AIBU to not want my ex dp staying at my home?(168 Posts)
I currently live at home with my parents and our son. I am 23, ex dp is 24. We broke up before Christmas, he does not have a job and has only recently (in the last week) found a house share to move into. The split was far from amicable and as such my parents (as well as myself) do not want him coming into our house for long periods of time or staying the night.
I have also started to see someone new, so even if we all had a better relationship I still don't think it would be appropriate for him to be staying the night. I do not think he should have moved into a house share as this will impair his ability to look after our son. He will not have anywhere to take our son back to (should it start raining heavily for instance), all contact time will have to be outside our home. He will not be able to have our son over night either because of this decision. He could have afforded to live in a flat of his own as he has savings, but he chose not to as it would be more costly for him.
Anyway, he is intimating that my parents and I are being unreasonable because we don't want him staying in the house for long periods of time or staying over night. He is arguing that we are blocking and preventing him from seeing his son, despite the fact that he made the conscious decision to move into a house share knowing this would affect his ability to care for our son properly. AIBU to not want him staying over? Sometimes I feel like I am going insane!
He's being a dick. Overnights are for partners. Ex means you don't have sleepovers any more. It also means that you aren't responsible for his crappy choices. I can see why he's your ex. Don't give an inch, chancers like him will take a mile and the rest.
YANBU. He is using that as the 'she stopped me seeing my kids' getout clause.
I don't understand why a houseshare means he can't have his son visit unless it's a squat or filled with dangerous people. Does he have PR? But no to him staying at your parents house, whether you live there or not. How old is your son?
Yanbu but he can have his son overnight in a shared house, surely?
Our son is two and he has PR as his name is on the birth certificate.
The house share he has chosen to live in is mostly advertised towards students. The other tenants are all between the 20 - 24 year old age range and I can't imagine them being quiet or taking care because there is a young child sleeping. I haven't actually visited to check the place out, but I know from personal experience of living with him and seeing the old house shares he used to live in that he is not a clean and tidy person. I wouldn't have wanted my son visiting or sleeping over at any of his previous house shares. They were filthy, plates piled high with weeks of old food on, bathrooms never having been cleaned, kitchen surfaces not being wiped after use etc.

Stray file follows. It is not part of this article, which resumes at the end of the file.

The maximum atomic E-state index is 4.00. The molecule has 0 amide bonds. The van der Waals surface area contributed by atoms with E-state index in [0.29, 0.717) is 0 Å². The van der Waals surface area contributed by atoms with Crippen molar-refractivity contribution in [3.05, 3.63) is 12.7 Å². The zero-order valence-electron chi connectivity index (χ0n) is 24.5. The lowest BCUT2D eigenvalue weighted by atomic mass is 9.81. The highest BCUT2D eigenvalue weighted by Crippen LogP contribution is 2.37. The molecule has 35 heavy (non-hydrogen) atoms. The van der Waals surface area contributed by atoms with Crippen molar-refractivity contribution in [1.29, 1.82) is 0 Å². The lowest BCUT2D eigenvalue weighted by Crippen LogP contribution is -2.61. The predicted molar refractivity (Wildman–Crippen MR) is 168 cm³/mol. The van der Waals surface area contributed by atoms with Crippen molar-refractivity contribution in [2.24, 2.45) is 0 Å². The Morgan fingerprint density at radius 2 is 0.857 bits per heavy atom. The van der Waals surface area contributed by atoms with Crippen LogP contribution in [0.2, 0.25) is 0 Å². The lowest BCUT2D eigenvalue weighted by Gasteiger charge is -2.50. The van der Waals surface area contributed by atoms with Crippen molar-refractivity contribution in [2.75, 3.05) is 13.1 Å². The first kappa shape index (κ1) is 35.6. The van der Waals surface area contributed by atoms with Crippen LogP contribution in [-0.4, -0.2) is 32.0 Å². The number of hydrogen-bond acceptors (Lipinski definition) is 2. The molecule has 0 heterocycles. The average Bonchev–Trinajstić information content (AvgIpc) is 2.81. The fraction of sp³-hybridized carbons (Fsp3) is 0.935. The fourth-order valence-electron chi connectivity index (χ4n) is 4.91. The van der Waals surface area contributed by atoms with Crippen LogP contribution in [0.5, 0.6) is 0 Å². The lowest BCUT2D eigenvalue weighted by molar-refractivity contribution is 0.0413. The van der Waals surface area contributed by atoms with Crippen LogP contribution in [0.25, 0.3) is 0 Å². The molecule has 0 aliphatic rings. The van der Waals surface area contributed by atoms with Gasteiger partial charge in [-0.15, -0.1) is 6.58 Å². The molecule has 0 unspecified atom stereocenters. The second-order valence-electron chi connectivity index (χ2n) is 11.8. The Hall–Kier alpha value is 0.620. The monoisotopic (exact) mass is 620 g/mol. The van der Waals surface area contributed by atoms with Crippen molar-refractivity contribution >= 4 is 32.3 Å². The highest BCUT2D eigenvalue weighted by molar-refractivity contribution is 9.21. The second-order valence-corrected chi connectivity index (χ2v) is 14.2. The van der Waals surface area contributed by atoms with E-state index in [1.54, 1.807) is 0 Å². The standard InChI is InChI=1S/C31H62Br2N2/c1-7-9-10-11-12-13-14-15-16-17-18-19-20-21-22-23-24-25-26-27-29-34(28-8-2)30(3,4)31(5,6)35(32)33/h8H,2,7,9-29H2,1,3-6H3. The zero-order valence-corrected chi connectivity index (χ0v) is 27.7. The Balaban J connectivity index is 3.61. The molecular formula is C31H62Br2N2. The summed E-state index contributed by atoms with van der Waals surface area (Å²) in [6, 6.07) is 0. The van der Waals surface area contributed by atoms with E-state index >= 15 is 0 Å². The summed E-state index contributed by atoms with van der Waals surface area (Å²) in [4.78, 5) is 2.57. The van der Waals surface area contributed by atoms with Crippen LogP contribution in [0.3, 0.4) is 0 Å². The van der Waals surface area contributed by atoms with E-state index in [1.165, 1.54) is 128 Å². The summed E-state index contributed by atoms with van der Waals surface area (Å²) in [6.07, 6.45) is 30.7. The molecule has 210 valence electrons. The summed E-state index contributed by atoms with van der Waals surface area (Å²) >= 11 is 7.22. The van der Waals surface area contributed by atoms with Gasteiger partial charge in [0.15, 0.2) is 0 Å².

I absolutely wouldn't want my small child to stay overnight in a flat share. The nature of my job has made me incredibly aware of how prevalent child sex abuse is.
OP you're not being unreasonable it's your duty to protect your child. Women who take reasonable steps to protect their children are often lambasted but I think you are absolutely doing the right thing.
YABU and its seems like you're making it awkward for you ex to see his son.
You're not happy for him to have him at his house as it's a house share but you're also not willing for contact at your house.
He is his father and if he deems his home suitable for your son, there's not much you can do about it. You have no place to 'check the place out'.
TheXxxxx Dramtic much So because a father is living in a house share, he is more likely to abuse his son? OP has not mentioned any concerns of any abuse.
Sorry OP YANBU to say no to overnight stays!
student I wish I was being dramatic, I didn't say I thought the father would, but making sure you have a clear idea of who non verbal children interact with is key. The flat mates will have guests does the OP know who they are will the child always be supervised and if so by who.